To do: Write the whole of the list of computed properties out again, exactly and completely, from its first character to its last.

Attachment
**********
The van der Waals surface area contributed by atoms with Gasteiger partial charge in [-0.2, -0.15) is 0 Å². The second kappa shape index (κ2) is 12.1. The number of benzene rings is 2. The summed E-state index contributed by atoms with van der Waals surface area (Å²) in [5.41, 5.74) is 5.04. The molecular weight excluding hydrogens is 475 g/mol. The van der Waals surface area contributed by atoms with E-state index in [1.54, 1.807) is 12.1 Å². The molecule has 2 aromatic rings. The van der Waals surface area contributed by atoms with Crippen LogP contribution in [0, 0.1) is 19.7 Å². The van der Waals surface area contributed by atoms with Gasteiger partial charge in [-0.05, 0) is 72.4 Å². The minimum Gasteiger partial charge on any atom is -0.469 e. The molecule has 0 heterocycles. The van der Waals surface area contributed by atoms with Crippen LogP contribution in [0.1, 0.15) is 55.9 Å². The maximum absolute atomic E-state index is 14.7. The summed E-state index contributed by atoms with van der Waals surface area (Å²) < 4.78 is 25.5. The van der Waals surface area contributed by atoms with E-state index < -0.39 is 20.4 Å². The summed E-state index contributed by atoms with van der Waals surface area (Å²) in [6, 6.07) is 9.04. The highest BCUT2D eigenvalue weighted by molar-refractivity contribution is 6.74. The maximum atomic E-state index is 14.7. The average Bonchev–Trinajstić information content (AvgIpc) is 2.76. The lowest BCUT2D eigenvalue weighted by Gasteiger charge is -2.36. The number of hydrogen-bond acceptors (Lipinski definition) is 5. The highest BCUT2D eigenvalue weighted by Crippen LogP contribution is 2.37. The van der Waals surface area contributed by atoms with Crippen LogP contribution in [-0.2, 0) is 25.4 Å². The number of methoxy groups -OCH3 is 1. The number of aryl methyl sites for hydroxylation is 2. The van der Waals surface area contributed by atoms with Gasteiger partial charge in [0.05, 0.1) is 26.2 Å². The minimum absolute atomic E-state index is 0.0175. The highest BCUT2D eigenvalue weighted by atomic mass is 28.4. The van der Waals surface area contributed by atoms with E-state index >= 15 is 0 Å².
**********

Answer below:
The van der Waals surface area contributed by atoms with Gasteiger partial charge in [-0.2, -0.15) is 0 Å². The second kappa shape index (κ2) is 12.1. The number of benzene rings is 2. The summed E-state index contributed by atoms with van der Waals surface area (Å²) in [5.41, 5.74) is 5.04. The molecular weight excluding hydrogens is 475 g/mol. The van der Waals surface area contributed by atoms with E-state index in [1.54, 1.807) is 12.1 Å². The molecule has 2 aromatic rings. The van der Waals surface area contributed by atoms with Crippen LogP contribution in [0, 0.1) is 19.7 Å². The van der Waals surface area contributed by atoms with Gasteiger partial charge in [-0.05, 0) is 72.4 Å². The minimum Gasteiger partial charge on any atom is -0.469 e. The molecule has 0 heterocycles. The van der Waals surface area contributed by atoms with Crippen LogP contribution in [0.1, 0.15) is 55.9 Å². The maximum absolute atomic E-state index is 14.7. The summed E-state index contributed by atoms with van der Waals surface area (Å²) < 4.78 is 25.5. The van der Waals surface area contributed by atoms with E-state index < -0.39 is 20.4 Å². The summed E-state index contributed by atoms with van der Waals surface area (Å²) in [6, 6.07) is 9.04. The highest BCUT2D eigenvalue weighted by molar-refractivity contribution is 6.74. The maximum atomic E-state index is 14.7. The average Bonchev–Trinajstić information content (AvgIpc) is 2.76. The lowest BCUT2D eigenvalue weighted by Gasteiger charge is -2.36. The number of hydrogen-bond acceptors (Lipinski definition) is 5. The highest BCUT2D eigenvalue weighted by Crippen LogP contribution is 2.37. The van der Waals surface area contributed by atoms with Crippen LogP contribution in [-0.2, 0) is 25.4 Å². The number of methoxy groups -OCH3 is 1. The number of aryl methyl sites for hydroxylation is 2. The van der Waals surface area contributed by atoms with Gasteiger partial charge in [0.05, 0.1) is 26.2 Å². The minimum absolute atomic E-state index is 0.0175. The highest BCUT2D eigenvalue weighted by atomic mass is 28.4. The van der Waals surface area contributed by atoms with E-state index >= 15 is 0 Å².